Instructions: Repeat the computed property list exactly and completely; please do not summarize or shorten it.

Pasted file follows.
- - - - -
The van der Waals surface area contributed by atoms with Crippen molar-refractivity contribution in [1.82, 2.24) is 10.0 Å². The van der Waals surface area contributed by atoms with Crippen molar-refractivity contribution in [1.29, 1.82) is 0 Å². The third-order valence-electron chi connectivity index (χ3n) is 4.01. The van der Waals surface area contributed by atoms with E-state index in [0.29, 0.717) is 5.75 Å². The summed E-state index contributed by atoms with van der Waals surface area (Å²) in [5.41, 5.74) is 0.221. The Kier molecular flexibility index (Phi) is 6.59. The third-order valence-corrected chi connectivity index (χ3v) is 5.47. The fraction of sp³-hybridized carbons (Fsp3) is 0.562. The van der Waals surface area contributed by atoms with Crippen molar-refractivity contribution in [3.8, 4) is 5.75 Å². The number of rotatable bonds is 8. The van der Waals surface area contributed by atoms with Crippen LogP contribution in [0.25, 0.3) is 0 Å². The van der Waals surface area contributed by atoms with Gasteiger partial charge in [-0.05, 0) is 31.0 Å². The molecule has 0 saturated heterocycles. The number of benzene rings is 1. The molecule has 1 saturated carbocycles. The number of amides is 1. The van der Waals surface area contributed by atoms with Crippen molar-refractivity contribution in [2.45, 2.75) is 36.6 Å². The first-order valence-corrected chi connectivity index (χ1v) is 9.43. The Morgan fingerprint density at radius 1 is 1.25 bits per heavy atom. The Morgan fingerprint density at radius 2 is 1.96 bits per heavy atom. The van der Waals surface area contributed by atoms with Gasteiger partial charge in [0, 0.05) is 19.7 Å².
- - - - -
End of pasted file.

The van der Waals surface area contributed by atoms with Crippen molar-refractivity contribution in [1.82, 2.24) is 10.0 Å². The van der Waals surface area contributed by atoms with Crippen molar-refractivity contribution in [1.29, 1.82) is 0 Å². The third-order valence-electron chi connectivity index (χ3n) is 4.01. The van der Waals surface area contributed by atoms with E-state index in [0.29, 0.717) is 5.75 Å². The summed E-state index contributed by atoms with van der Waals surface area (Å²) in [5.41, 5.74) is 0.221. The Kier molecular flexibility index (Phi) is 6.59. The third-order valence-corrected chi connectivity index (χ3v) is 5.47. The fraction of sp³-hybridized carbons (Fsp3) is 0.562. The van der Waals surface area contributed by atoms with Crippen molar-refractivity contribution in [3.8, 4) is 5.75 Å². The number of rotatable bonds is 8. The van der Waals surface area contributed by atoms with Crippen LogP contribution in [0.25, 0.3) is 0 Å². The van der Waals surface area contributed by atoms with Gasteiger partial charge in [-0.05, 0) is 31.0 Å². The molecule has 0 saturated heterocycles. The number of benzene rings is 1. The molecule has 1 saturated carbocycles. The number of amides is 1. The van der Waals surface area contributed by atoms with Crippen molar-refractivity contribution in [2.45, 2.75) is 36.6 Å². The first-order valence-corrected chi connectivity index (χ1v) is 9.43. The Morgan fingerprint density at radius 1 is 1.25 bits per heavy atom. The Morgan fingerprint density at radius 2 is 1.96 bits per heavy atom. The van der Waals surface area contributed by atoms with Gasteiger partial charge in [0, 0.05) is 19.7 Å².